List of other software features available in Basic software

This Basic ONTAP functionality also might be useful: 

  • Horizontal scaling, nod-disruptive operations such as online volume & LUN migration, non-disruptive upgrade with adding new nodes to the cluster
  • API automation
  • FPolicy file screening
  • Create snapshots to improve RPO
  • Storage efficiencies: Deduplication, Compression, Compaction
  • By default ONTAP deduplicate data across active file system and all the snapshots on the volume. Savings from the snapshot data sharing is a magnitude of number of snapshots: the more snapshots you have, the more savings you’ll have
  • Storage Multi-Tenancy
  • QoS Maximum
  • External key manager for Encryption
  • Host-based MAX Data software which works with ONTAP & SAN protocols
  • You can buy FlexArray license to virtualize 3rd party storage systems
  • If you have an All Flash system, then you can purchase additional FabricPool license which is useful especially with snapshots, because it is destaged cold data to cheap storage like AWS S3, Google Cloud, Azure Blob, IBM Cloud, Alibaba Cloud or on-premise StorageGRID system, etc.

Summary

Even Basic software has a reach functionality on your ONTAP system, you definitely should use NetApp snapshots, and set up application integration to make your snapshot application consistent. With hardware NetApp storage snapshots, you can have 1023 snapshots per volume, create them as fast as you need without sacrificing storage performance, so snapshots will increase your RPO. Application consistency with SnapCreator or any other 3rd party backup software will build confidence that all the snapshots can be restorable when needed.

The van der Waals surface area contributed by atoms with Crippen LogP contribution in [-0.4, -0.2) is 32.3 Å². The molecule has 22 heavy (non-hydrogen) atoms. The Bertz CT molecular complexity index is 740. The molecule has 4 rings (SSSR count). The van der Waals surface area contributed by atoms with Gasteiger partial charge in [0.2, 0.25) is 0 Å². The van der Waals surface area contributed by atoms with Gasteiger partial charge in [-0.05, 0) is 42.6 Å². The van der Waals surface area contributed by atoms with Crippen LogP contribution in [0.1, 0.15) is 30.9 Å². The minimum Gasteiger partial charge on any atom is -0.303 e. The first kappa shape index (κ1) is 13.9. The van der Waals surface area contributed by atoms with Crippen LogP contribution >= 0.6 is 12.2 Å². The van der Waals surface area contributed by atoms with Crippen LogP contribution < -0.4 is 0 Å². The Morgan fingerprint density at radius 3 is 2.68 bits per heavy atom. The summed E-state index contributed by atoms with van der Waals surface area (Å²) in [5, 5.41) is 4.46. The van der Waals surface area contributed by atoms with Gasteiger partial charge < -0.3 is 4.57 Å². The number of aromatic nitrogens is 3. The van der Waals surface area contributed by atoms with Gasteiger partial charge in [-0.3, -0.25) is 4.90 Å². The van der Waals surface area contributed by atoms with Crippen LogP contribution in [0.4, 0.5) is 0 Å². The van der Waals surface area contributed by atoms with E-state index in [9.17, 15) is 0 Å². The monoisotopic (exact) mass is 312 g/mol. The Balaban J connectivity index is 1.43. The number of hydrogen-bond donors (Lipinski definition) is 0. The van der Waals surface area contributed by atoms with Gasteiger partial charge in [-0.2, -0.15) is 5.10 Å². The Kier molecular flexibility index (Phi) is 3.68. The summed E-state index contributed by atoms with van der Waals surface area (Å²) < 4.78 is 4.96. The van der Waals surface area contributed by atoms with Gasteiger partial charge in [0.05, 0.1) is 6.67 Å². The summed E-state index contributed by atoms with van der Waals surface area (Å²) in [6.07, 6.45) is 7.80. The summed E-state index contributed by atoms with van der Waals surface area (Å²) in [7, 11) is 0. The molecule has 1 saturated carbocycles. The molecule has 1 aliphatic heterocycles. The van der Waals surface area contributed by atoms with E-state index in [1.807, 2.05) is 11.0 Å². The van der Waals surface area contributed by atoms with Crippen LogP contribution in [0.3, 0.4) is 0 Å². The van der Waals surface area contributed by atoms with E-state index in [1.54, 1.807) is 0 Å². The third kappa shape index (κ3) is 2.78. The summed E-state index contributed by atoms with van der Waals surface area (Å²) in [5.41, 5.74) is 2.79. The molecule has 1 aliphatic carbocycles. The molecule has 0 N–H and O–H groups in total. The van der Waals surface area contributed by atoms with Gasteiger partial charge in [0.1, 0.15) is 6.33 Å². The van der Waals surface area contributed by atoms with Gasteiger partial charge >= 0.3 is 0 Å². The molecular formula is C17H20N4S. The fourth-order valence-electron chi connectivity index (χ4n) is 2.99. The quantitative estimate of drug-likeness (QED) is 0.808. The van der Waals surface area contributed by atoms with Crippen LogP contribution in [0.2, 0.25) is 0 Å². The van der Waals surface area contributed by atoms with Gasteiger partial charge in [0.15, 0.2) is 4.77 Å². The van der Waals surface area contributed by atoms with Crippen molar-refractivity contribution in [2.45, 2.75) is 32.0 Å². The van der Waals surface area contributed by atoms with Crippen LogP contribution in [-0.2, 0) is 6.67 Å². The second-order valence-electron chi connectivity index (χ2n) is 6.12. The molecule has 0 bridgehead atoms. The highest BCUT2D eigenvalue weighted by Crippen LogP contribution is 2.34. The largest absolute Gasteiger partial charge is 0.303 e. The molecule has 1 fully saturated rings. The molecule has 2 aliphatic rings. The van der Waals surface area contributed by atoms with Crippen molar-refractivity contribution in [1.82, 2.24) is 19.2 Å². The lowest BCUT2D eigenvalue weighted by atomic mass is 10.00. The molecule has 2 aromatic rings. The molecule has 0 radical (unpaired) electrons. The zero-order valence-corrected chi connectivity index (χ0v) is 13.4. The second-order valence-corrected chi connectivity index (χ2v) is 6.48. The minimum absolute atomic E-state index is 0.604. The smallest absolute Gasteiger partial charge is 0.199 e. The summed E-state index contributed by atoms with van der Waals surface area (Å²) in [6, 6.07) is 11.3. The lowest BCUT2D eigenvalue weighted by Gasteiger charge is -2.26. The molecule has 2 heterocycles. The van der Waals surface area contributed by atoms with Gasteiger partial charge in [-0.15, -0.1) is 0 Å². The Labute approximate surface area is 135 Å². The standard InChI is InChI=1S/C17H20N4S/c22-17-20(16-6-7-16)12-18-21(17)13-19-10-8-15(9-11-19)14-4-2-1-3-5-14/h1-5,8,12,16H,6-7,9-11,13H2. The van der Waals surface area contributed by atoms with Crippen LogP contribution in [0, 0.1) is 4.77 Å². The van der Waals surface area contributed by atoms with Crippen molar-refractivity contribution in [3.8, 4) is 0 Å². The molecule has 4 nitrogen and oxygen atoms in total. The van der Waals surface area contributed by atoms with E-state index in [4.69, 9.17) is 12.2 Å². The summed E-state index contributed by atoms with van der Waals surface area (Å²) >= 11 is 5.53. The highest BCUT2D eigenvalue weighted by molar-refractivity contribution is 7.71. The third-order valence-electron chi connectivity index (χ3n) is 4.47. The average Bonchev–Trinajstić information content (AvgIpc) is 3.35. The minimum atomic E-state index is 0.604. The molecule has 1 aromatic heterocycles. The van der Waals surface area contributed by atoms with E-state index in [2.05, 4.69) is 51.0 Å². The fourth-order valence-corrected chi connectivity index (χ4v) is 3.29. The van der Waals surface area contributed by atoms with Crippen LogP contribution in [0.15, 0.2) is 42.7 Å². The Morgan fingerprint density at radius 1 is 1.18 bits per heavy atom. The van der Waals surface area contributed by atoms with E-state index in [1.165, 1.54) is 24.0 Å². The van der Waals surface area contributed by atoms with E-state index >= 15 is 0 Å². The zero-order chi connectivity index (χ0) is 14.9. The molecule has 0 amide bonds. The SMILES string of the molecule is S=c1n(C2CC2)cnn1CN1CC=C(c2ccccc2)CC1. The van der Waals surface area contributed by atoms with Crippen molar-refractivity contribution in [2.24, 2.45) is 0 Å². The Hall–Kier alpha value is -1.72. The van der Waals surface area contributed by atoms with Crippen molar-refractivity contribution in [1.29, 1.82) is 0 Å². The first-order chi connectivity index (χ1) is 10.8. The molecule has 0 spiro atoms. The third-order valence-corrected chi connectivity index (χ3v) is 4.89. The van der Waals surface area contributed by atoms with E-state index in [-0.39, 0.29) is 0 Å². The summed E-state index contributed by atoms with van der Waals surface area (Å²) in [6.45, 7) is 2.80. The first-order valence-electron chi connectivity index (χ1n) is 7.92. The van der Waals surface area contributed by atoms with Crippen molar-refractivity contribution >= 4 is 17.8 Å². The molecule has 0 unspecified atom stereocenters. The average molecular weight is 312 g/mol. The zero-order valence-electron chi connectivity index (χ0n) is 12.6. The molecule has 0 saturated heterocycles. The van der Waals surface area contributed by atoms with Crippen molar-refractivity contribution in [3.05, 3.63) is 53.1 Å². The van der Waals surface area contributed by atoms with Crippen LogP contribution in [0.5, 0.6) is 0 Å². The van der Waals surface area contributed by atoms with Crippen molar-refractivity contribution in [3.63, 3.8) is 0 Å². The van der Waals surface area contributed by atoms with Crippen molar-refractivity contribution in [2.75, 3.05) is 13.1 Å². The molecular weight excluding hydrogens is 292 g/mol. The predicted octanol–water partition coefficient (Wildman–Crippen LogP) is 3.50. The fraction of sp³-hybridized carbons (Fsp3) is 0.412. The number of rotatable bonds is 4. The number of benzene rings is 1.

NetApp in containerization era

It’s not really a technical article as I usually do, but rather a short list of topics for one direction NetApp developing a lot recently, called “Containers”. Containerization getting more and more popular nowadays and I noticed NetApp heavily invests efforts in it, so I identified four main directions in that field. Let’s name a few NetApp products using containerization technology:

  1. E-Series with running containers on top of the platform
  2. Containerization of existing NetApp software:
    • ActiveIQ PAS
  3. Trident plugin for ONTAP, SF & E-Series (NAS & SAN):
    • NetApp Trident plug-in for Jenkins
    • Converged Infrastructure:
    • Oracle, PostgreSQL & MongoDB in containers with Trident
    • Integration with Moby Project